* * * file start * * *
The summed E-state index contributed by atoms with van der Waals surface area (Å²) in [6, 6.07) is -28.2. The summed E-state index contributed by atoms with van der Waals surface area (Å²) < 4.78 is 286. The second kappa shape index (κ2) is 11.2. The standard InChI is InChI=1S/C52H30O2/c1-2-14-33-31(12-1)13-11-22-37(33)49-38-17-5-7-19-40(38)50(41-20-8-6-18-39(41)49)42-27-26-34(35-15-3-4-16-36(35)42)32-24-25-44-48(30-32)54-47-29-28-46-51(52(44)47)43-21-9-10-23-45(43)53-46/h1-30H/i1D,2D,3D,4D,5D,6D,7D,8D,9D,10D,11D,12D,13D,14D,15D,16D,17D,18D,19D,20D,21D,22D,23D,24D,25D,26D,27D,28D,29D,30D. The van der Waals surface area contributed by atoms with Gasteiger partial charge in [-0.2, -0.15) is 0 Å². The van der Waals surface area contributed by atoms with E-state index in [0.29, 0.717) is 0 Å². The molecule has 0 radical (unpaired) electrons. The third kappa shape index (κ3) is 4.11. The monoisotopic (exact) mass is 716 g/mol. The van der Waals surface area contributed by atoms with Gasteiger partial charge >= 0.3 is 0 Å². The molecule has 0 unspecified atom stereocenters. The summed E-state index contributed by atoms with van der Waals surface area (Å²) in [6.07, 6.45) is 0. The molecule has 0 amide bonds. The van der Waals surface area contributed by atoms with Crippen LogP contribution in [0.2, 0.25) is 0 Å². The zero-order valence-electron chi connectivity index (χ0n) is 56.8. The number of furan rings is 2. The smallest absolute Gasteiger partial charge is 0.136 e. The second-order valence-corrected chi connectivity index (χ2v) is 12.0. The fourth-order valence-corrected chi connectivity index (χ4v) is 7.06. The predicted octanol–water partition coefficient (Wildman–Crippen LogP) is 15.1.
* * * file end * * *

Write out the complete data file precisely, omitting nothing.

The summed E-state index contributed by atoms with van der Waals surface area (Å²) in [6, 6.07) is -28.2. The summed E-state index contributed by atoms with van der Waals surface area (Å²) < 4.78 is 286. The second kappa shape index (κ2) is 11.2. The standard InChI is InChI=1S/C52H30O2/c1-2-14-33-31(12-1)13-11-22-37(33)49-38-17-5-7-19-40(38)50(41-20-8-6-18-39(41)49)42-27-26-34(35-15-3-4-16-36(35)42)32-24-25-44-48(30-32)54-47-29-28-46-51(52(44)47)43-21-9-10-23-45(43)53-46/h1-30H/i1D,2D,3D,4D,5D,6D,7D,8D,9D,10D,11D,12D,13D,14D,15D,16D,17D,18D,19D,20D,21D,22D,23D,24D,25D,26D,27D,28D,29D,30D. The van der Waals surface area contributed by atoms with Gasteiger partial charge in [-0.2, -0.15) is 0 Å². The van der Waals surface area contributed by atoms with E-state index in [0.29, 0.717) is 0 Å². The molecule has 0 radical (unpaired) electrons. The third kappa shape index (κ3) is 4.11. The monoisotopic (exact) mass is 716 g/mol. The van der Waals surface area contributed by atoms with Gasteiger partial charge >= 0.3 is 0 Å². The molecule has 0 unspecified atom stereocenters. The summed E-state index contributed by atoms with van der Waals surface area (Å²) in [6.07, 6.45) is 0. The molecule has 0 amide bonds. The van der Waals surface area contributed by atoms with Crippen LogP contribution in [0.2, 0.25) is 0 Å². The zero-order valence-electron chi connectivity index (χ0n) is 56.8. The number of furan rings is 2. The smallest absolute Gasteiger partial charge is 0.136 e. The second-order valence-corrected chi connectivity index (χ2v) is 12.0. The fourth-order valence-corrected chi connectivity index (χ4v) is 7.06. The predicted octanol–water partition coefficient (Wildman–Crippen LogP) is 15.1.